A man who lost his father to Covid-19 at the height of the pandemic has hit out at attendees of the Oireachtas Golf Society dinner.
Dom McGroddy's father John passed away in a Dublin nursing home in early April and only 12 people could attend his funeral.
"I am absolutely furious," Mr McGroddy told the Herald.
"My father died from Covid and we had no event. Only 12 family members attended his funeral. Those who attended the event in Clifden have danced all over his grave."
John and his wife Nell McGroddy, both residents in a Dublin nursing home, tested positive for coronavirus within days of each other.
The couple's adult children watched from behind a glass window while their mother, who has since recovered, wore a mask and gloves to say goodbye to her husband.
"My mother was taken in by nurses to see my father one last time after he died," said Mr McGroddy,
"My sisters could only watch from behind a glass window while she held his hand."
Mr McGroddy said his anger is directed at all those who attended the event on Wednesday night, not just those who have resigned.
"My kids couldn't go to their grandfather's funeral," he said.
"I'm absolutely furious about all this and feel like I'm screaming into a void, because I feel like some of these politicians and high-profile people absolutely don't give a s**t about normal people," he said.
"I just can't believe 80 so-called intelligent people thought this could have been a good idea. They are laughing at us."
And grieving families like the McGroddys aren't the only ones who are furious.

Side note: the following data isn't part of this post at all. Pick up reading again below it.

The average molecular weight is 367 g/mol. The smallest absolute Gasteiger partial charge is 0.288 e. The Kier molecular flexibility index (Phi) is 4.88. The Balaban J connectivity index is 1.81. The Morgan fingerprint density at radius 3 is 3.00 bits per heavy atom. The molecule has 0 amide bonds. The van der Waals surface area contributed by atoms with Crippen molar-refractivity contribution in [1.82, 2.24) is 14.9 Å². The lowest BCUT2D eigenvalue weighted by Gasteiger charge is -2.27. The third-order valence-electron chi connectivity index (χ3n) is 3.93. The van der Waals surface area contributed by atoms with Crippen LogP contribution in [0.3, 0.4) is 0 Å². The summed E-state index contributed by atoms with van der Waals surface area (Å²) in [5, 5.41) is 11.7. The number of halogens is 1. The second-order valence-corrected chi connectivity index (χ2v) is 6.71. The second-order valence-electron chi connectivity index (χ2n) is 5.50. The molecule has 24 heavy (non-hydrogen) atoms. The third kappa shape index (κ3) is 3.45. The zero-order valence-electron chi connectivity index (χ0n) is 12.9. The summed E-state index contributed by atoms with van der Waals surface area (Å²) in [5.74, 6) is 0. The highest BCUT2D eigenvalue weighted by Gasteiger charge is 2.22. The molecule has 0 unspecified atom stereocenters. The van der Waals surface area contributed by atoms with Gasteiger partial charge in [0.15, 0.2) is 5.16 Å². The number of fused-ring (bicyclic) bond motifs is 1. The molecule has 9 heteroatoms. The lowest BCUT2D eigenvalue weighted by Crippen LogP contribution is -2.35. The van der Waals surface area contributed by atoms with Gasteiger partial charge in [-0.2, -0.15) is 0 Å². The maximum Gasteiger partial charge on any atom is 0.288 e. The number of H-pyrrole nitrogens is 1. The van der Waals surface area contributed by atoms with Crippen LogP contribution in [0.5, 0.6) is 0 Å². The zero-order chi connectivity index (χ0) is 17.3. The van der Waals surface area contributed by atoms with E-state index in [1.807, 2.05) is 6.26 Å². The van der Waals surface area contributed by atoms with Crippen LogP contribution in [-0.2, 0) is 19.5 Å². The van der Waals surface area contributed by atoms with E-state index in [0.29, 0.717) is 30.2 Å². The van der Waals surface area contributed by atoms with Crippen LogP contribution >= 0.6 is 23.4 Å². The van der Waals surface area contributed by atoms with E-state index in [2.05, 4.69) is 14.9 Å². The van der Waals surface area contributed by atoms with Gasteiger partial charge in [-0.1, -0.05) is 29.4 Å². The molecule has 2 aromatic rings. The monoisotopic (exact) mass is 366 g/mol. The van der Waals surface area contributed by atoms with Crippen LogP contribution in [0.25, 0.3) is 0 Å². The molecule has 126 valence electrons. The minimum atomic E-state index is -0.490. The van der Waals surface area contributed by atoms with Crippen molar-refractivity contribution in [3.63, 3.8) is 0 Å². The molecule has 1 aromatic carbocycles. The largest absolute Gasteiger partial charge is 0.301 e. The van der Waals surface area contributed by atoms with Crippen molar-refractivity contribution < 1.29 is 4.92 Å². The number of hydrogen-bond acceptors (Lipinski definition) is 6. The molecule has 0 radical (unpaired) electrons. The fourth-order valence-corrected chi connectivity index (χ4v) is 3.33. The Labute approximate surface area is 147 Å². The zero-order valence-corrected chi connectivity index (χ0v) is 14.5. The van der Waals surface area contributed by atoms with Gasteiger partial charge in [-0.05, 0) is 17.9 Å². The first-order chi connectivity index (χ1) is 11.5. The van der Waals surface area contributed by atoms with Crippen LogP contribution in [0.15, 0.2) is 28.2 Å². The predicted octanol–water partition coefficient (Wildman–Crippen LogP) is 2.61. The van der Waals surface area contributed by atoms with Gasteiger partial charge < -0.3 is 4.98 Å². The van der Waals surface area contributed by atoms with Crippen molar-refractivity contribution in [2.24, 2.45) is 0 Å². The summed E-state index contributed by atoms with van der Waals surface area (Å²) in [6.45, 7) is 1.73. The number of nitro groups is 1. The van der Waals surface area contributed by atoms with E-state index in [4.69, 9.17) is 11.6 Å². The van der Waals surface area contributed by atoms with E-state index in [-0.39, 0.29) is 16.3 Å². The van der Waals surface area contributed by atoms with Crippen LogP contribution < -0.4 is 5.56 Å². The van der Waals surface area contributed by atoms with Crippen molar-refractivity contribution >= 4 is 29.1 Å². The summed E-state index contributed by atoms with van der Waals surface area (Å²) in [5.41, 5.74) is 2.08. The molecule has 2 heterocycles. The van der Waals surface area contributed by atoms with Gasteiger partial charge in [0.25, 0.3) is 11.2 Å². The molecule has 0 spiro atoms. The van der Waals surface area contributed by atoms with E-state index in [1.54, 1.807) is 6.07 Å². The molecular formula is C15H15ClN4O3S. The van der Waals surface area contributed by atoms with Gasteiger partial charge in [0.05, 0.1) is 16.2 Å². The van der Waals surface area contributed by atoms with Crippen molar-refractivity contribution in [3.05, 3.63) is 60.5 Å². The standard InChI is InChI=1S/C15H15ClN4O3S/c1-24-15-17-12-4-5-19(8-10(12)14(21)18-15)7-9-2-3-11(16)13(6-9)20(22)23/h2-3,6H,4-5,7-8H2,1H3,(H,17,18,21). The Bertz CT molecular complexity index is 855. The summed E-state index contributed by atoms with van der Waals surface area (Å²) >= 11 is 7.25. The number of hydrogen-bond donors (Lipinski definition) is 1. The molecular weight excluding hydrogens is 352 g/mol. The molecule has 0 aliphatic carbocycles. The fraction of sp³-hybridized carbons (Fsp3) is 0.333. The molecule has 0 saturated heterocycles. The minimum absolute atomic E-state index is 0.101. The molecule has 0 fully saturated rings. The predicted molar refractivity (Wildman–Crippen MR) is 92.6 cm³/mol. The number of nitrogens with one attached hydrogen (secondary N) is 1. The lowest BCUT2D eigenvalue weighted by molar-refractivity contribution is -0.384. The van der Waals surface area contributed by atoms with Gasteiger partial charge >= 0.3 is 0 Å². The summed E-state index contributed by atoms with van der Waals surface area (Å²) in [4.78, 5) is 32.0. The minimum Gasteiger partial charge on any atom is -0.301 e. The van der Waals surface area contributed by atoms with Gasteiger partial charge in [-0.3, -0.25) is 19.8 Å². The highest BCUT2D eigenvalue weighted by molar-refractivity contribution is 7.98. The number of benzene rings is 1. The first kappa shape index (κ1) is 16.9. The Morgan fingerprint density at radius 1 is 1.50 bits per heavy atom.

Maureen Kavanagh, CEO of Active Retirement Ireland representing 500 retirement organisations around Ireland, said its members are also outraged.
They were already angry after Taoiseach Micheál Martin went on national airwaves on Tuesday to urge over-70s and vulnerable groups to restrict their movements and social interactions and return to shopping at designated times only.
They were also advised not to use public transport due to a resurgence of the virus.
Many are seniors who have been cocooning since the beginning of the pandemic and are still following the health guidelines and limiting their social interactions with family and friends, she said.
Yet hours later, 80 people including Agriculture Minister Dara Calleary - who has since resigned over the scandal - and other senior politicians attended the Oireachtas Golf Society gala dinner in Connemara against public health advice.
The organisation put out a statement the following day stating they felt 'punished' by the imposition of renewed restrictions on seniors, even though the vast number of new cases of Covid-19 are among those under the age of 45.
Now they are simply livid.
"We've had quite a few calls today from members asking "is there one rule for us and another rule for them?" she said.
"Our members would be quite outraged due to the restrictions imposed on older people," she said.
"It was very disappointing. We need to see leadership and we don't seem to be getting it. We need to see clarity and leadership if we're going to survive this."
Padraig Cribben, CEO of the Vintner's Federation of Ireland, representing publicans whose pubs remain closed said members are "aghast" at the scandal while they are doing everything possible to re-open safely. "We've had a number of members on to us today who are angry," he said.